More often than not, care is given to Persons Living with Palliative Care Needs and we forget about their Care givers and close family members & the community are left with the huge burden of being Caregivers. This leaves them financially, emotionally and mentally strained.
Joseline Nekesa, a cancer awareness advocate in Uasin Gishu County has been the primary care giver to her sick cousin who was diagnosed with stage 4 cervical cancer and accounts of the hardship tales she has gone through as a caregiver for almost a year while the cousin has been undergoing chemotherapy at Moi Teaching and Referral Hospital (MTRH) in Eldoret.
“She would cry because of the pain. I used to feel sorry for her and even wished I take away that pain,” Nekesa says. “Also the situation at the facility where she was being treated was overwhelming as most patients came with a similar condition, making one feel helpless” Nekesa recounts. Lack of resources to undergo through chemotherapy has been big challenge too for the family. Having taken a mental toll on her, Nekesa ran home leaving the patient alone for days.
This is the same story with many care givers out there, Jared Biwott, started his Journey of being a care giver to his father in 2021. After a long journey of misdiagnosis it was discovered that he had stage 4 lung cancer and the journey began. “Giving care is not an easy job. You are affected while taking care of the patient and the feeling is worse if you, unfortunately, lose the patient. Psychological support is very important,” he narrates. Despite losing his father, Biwott has devoted himself to reaching out to other cancer patients within Uasin Gishu County and supporting them through providing care while sensitizing the public on cancer and palliative Care
Through the Collective Hope and Quality Life for Lung Cancer Patients project, Kenya Hospices and Palliate Care Association (KEHPCA) and Non-Communicable Diseases Alliance of Kenya (NCDAK) have been working on improving the quality of lives for lung cancer patients (and their families) by: (i) Creating awareness on Lung Cancer, (ii) Building the capacity for health care workers at primary care health level to diagnose, refer & provide palliative and supportive care (iii) Strengthening referral systems, (iv) Building capacity for caregivers to be able to support their loved ones (v) Collecting data for advocacy to scale up quality services and (vi) Forming Lung Cancer Support Groups.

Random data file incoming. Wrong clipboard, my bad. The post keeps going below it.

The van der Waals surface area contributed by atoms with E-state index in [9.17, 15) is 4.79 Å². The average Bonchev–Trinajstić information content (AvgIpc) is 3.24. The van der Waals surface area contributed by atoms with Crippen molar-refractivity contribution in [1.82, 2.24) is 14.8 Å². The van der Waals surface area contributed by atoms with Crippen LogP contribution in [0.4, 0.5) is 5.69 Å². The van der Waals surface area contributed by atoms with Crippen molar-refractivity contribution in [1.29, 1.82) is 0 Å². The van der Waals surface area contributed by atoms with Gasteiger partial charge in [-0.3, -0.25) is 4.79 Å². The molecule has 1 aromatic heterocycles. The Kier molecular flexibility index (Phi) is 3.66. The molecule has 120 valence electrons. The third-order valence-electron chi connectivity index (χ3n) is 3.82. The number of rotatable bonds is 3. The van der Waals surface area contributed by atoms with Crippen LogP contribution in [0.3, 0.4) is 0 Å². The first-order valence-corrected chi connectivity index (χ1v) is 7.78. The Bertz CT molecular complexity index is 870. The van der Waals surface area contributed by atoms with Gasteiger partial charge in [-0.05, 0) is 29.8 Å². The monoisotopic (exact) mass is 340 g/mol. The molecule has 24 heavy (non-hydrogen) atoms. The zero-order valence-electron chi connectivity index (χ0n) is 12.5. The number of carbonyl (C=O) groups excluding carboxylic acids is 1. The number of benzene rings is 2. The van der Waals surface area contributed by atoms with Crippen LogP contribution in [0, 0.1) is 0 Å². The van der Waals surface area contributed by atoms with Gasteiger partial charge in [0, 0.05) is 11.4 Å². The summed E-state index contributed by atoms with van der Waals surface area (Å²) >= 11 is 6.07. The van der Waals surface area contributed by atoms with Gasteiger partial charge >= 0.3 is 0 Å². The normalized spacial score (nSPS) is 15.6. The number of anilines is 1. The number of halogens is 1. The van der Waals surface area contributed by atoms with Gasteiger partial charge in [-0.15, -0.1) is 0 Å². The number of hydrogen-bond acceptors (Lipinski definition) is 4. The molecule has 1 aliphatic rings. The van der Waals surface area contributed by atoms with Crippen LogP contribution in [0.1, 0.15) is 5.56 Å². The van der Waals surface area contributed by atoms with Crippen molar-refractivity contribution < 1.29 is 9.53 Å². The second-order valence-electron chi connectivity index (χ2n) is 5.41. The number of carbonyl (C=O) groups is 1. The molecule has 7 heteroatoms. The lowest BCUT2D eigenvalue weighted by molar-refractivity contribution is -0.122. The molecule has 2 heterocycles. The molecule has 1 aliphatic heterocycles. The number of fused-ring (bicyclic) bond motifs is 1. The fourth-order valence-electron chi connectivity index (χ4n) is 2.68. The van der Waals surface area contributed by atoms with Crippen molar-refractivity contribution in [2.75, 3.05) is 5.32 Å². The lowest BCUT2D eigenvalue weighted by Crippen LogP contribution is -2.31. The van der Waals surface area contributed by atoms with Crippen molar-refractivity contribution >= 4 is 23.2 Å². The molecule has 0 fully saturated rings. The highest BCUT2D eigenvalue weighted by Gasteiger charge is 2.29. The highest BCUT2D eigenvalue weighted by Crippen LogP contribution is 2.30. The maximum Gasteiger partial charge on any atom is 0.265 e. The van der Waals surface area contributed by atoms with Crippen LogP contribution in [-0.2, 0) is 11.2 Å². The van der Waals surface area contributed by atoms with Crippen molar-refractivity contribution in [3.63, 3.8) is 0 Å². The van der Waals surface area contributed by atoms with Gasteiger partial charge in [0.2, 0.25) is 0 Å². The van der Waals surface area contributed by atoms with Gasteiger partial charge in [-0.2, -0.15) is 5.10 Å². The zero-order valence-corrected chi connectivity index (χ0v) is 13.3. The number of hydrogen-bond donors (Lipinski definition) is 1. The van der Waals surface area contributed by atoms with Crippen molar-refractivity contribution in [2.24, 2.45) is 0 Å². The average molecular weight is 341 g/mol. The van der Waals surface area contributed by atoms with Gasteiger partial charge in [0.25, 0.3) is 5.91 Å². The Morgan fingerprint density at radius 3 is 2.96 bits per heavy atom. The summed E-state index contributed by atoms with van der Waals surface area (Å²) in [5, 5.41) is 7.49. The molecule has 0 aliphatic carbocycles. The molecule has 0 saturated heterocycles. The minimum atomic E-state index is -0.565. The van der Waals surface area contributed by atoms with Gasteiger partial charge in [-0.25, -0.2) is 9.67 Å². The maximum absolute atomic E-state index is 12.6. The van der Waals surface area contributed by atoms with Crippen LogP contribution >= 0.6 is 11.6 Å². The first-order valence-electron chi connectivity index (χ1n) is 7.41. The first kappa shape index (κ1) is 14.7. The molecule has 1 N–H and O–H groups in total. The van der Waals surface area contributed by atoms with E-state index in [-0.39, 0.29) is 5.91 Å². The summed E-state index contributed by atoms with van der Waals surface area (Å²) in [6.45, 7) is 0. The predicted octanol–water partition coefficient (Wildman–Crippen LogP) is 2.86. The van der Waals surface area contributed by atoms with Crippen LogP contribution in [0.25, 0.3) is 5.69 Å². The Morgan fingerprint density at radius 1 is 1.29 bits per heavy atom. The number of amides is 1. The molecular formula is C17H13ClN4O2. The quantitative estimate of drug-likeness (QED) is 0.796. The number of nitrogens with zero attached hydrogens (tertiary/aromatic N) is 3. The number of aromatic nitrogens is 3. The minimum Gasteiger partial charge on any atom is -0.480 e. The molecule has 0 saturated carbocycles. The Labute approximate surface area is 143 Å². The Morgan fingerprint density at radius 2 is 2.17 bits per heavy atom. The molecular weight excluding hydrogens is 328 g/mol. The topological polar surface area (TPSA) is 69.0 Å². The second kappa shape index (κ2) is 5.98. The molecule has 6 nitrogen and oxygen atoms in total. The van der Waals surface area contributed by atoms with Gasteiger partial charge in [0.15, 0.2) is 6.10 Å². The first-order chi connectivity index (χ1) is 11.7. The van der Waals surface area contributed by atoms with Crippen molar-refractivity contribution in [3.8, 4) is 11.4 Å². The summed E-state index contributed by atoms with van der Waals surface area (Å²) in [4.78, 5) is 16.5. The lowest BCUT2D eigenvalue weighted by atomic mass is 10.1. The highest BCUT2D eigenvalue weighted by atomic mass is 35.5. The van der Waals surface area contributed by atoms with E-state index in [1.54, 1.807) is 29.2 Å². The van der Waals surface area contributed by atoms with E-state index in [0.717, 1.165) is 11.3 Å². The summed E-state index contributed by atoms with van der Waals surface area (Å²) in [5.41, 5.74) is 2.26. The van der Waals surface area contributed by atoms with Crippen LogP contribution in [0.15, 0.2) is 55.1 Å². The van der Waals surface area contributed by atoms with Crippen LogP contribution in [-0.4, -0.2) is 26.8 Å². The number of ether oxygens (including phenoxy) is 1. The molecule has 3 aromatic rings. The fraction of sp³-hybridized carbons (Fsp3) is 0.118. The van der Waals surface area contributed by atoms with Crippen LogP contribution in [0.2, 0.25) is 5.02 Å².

This resulted in training of 102 healthcare providers from various health facilities within Uasin Gishu County on lung cancer care, treatment, palliative care & survivorship. Over the project period, more than 30,000 community members within and without Uasin Gishu County have been reached with lung cancer awareness messages. This was achieved by utilization of various modes of communication including mainstream media, social media, awareness talks, among others. The training of the members like Jackline Nekesa and Biwott of the Uasin Gishu NCD support has enabled them to become advocates in the field and at community levels. “After training, I realized I was affected and the patient was the one infected. I felt sorry for myself because I had not handled her the way I should. I went back, asked for forgiveness and continued giving care based on the training received,” she said. Nekesa also narrated on how she landed on the training details through a WhatsApp group.
The greater burden left is to ensure that such interventions are scaled up in other Counties and a call to us all to be champions of Palliative care by supporting & caring for Persons Living with Palliative Care Needs and their care givers within our places of influences.
This article was originally published by the standard newspaper; https://www.standardmedia.co.ke/national/article/2001456493/taking-care-of-cancer-patients-is-a-painful-task
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